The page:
Contradiction: To save their lives, Germans cannot form a line or stay in one once formed. It's almost impossible. When I first arrived in Germany I dutifully, like any good Canadian, stood in line, or rather tried to form lines where lines didn't exist. Each day I held back tears of indignation when people shoved right in front of me and got on the bus first. Then.....then I learned the secret.....the secret is....there IS no line! (I guess all Germans saw the Matrix and interpreted it in this way.) I know, I know, you don't believe me. “But Germans are so orderly!” you say, “but I thought....I thought....” I know, I did too my friend. But I learned my lesson the hard way and now I shove to the front of the bus line, Canadian guilt buried deep in my bag, underneath my fresh pastries and bottles of beer. And here's the catch, because there always is one. There are certain places where there is a sort of line, like the bakery. And of course places where you need to wait patiently with a number, like government offices. Oh, first of all you're thinking, “bakeries have lines???” Oh yes, trust me when I tell you the German pastry and bread making industry is nothing to be trifled with and the desire for fresh daily baked goods is constant and widespread. Bakeries are as plentiful in Germany as Starbucks in Seattle. If bread making was an Olympic sport, well, not even the French would have a chance at a medal. Okay, perhaps the French make the best pastries, but I swear that Germans put an addictive chemical in their bread that makes you crave it like crack. But I digress. So, when at a bakery, know that there is a line, but that people will push ahead of you with no remorse. The key is to avoid eye contact! As long as you don't catch someone's eye you can easily pretend that you are simply an innocent bakery patron who is in a rush and really does need that chocolate croissant before the old lady who has been waiting for ten minutes. Hey, it's a dog eat pastry world.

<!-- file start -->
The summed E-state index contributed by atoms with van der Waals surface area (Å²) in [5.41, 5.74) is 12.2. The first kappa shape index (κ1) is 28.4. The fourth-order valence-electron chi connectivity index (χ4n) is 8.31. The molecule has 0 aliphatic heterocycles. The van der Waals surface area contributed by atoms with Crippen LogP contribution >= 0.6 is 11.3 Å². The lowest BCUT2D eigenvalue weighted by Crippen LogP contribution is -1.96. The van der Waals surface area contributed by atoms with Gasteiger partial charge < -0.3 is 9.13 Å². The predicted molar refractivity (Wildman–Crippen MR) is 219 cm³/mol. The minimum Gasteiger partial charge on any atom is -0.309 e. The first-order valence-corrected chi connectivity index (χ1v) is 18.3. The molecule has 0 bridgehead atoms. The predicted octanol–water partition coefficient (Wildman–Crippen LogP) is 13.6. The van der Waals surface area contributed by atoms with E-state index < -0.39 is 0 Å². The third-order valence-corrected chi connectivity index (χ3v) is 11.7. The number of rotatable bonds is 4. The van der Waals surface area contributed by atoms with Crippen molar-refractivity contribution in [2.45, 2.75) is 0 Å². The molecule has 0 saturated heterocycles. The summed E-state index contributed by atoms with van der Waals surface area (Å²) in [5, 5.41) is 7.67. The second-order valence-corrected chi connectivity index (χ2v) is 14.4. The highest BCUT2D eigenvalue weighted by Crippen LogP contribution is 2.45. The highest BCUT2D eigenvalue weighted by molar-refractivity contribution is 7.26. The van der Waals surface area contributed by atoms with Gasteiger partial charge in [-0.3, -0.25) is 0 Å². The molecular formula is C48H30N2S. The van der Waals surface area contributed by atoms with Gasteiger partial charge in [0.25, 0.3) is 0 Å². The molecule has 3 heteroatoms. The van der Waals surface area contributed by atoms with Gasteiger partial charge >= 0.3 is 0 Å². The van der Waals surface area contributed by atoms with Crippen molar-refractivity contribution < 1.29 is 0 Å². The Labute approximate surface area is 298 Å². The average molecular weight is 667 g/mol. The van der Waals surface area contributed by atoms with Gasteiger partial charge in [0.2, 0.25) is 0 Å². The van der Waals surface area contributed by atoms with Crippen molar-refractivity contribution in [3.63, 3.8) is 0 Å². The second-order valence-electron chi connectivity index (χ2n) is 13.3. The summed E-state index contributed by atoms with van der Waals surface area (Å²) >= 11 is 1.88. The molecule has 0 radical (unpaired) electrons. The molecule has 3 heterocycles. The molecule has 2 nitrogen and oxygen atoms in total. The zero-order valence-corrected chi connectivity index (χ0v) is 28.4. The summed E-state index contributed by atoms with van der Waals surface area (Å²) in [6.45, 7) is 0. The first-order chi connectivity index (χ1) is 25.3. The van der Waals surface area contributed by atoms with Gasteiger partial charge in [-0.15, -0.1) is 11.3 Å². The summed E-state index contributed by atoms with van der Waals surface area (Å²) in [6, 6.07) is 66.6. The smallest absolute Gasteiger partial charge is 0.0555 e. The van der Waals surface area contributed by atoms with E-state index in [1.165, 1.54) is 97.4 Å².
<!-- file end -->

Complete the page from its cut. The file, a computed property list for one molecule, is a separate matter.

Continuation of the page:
What Germans think: Germany is a country of efficiency. We know the best and fastest way to get anything and everything done. We created the BMW, the Porsche and the Audi therefore we live, eat and breathe efficiency. We have highways with no speed limits. Don't mess with us. 

Contradiction: Ding ding! And that's the bell for, are you kidding me Germany? Have you ever received a reply to an e-mail via post? And I mean the old fashioned kind of post with a postman and a stamp and paper. Oh yes, this actually happens. Have you ever waited for over a month for a reply to an important e-mail? Have you ever had to go to five grocery stores in order to get all the ingredients for one meal? Well, then you have never experienced true, German efficiency. It actually amazes me how everything here seems to take me about ten times longer than back home. Okay, so there are some examples where things go faster here....hmm....let me think. I'll send you a letter about it later. 

My typical view when I’m hoping my train arrives on time


What Germans think: German trains are always on time.

Contradiction: Okay, so I have to say, that I don't think that all Germans actually think this. It's more of a perpetuated world-wide stereotype that won't seem to die. Most Germans I know will happily tell you many stories of how Deutsch Bahn screwed them over and was late more times than they can count and it's true. And the thing is, I wanted to believe. I really did. I had hoped that there was a country where the national trains truly ran on time, where there was a time policeman standing there, making sure the train was outta the station no more than one minute past the scheduled departure time. Ah....if only. As a business English teacher I have to travel A LOT. One of my classes is way out in Lüneburg, another town nearby and I have to start teaching at 8:00am in the morning. Not only is my train very often running late, but now they have managed to change the train time so that it doesn't connect with the bus on the other end. If I miss the bus, the next one isn't for an hour. So, so much for the perfect transit system. Having said that, I do love the local transit here – how can I be truly upset when there are trains that run all night in Hamburg on the weekends? Vancouver, you should learn from this!